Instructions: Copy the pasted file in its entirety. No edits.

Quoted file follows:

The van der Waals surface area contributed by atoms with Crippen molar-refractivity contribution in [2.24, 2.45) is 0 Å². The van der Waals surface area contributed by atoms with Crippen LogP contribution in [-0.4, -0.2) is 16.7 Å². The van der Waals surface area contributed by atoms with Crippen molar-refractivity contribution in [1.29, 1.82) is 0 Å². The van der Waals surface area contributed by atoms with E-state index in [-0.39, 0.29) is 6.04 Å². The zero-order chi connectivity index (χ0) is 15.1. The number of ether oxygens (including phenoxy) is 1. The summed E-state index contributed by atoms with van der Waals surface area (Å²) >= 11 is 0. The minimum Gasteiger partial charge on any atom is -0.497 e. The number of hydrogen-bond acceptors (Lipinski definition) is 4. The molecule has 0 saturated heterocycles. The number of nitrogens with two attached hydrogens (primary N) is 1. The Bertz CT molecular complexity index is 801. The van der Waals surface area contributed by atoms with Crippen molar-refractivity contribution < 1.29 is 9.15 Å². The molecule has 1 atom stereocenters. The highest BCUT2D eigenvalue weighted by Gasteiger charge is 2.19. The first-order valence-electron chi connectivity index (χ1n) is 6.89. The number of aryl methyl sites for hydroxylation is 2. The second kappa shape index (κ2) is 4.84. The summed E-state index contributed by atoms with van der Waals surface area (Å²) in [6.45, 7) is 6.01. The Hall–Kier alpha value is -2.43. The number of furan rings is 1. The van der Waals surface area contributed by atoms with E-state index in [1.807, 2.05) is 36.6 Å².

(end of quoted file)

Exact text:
The van der Waals surface area contributed by atoms with Crippen molar-refractivity contribution in [2.24, 2.45) is 0 Å². The van der Waals surface area contributed by atoms with Crippen LogP contribution in [-0.4, -0.2) is 16.7 Å². The van der Waals surface area contributed by atoms with Crippen molar-refractivity contribution in [1.29, 1.82) is 0 Å². The van der Waals surface area contributed by atoms with E-state index in [-0.39, 0.29) is 6.04 Å². The zero-order chi connectivity index (χ0) is 15.1. The number of ether oxygens (including phenoxy) is 1. The summed E-state index contributed by atoms with van der Waals surface area (Å²) >= 11 is 0. The minimum Gasteiger partial charge on any atom is -0.497 e. The number of hydrogen-bond acceptors (Lipinski definition) is 4. The molecule has 0 saturated heterocycles. The number of nitrogens with two attached hydrogens (primary N) is 1. The Bertz CT molecular complexity index is 801. The van der Waals surface area contributed by atoms with Crippen molar-refractivity contribution < 1.29 is 9.15 Å². The molecule has 1 atom stereocenters. The highest BCUT2D eigenvalue weighted by Gasteiger charge is 2.19. The first-order valence-electron chi connectivity index (χ1n) is 6.89. The number of aryl methyl sites for hydroxylation is 2. The second kappa shape index (κ2) is 4.84. The summed E-state index contributed by atoms with van der Waals surface area (Å²) in [6.45, 7) is 6.01. The Hall–Kier alpha value is -2.43. The number of furan rings is 1. The van der Waals surface area contributed by atoms with E-state index in [1.807, 2.05) is 36.6 Å².